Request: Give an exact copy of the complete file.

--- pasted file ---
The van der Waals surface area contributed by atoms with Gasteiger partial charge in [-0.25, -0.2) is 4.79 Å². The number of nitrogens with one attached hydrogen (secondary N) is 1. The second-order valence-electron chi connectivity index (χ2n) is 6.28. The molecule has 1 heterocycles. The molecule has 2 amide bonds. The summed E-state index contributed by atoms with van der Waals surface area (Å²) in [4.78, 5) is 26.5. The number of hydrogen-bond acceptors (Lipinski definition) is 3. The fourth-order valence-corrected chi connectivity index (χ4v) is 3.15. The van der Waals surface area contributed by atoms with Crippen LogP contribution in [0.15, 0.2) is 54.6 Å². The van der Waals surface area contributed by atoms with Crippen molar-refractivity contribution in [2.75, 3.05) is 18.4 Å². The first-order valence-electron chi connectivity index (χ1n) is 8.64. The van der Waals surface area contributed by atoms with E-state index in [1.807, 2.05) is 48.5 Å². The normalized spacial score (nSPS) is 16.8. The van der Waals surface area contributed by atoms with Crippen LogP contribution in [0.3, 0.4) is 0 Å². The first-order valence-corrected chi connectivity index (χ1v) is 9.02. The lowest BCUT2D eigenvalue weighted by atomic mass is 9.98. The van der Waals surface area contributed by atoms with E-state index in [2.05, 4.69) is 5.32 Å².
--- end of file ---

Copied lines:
The van der Waals surface area contributed by atoms with Gasteiger partial charge in [-0.25, -0.2) is 4.79 Å². The number of nitrogens with one attached hydrogen (secondary N) is 1. The second-order valence-electron chi connectivity index (χ2n) is 6.28. The molecule has 1 heterocycles. The molecule has 2 amide bonds. The summed E-state index contributed by atoms with van der Waals surface area (Å²) in [4.78, 5) is 26.5. The number of hydrogen-bond acceptors (Lipinski definition) is 3. The fourth-order valence-corrected chi connectivity index (χ4v) is 3.15. The van der Waals surface area contributed by atoms with Crippen LogP contribution in [0.15, 0.2) is 54.6 Å². The van der Waals surface area contributed by atoms with Crippen molar-refractivity contribution in [2.75, 3.05) is 18.4 Å². The first-order valence-electron chi connectivity index (χ1n) is 8.64. The van der Waals surface area contributed by atoms with E-state index in [1.807, 2.05) is 48.5 Å². The normalized spacial score (nSPS) is 16.8. The van der Waals surface area contributed by atoms with Crippen LogP contribution in [0.3, 0.4) is 0 Å². The first-order valence-corrected chi connectivity index (χ1v) is 9.02. The lowest BCUT2D eigenvalue weighted by atomic mass is 9.98. The van der Waals surface area contributed by atoms with E-state index in [2.05, 4.69) is 5.32 Å².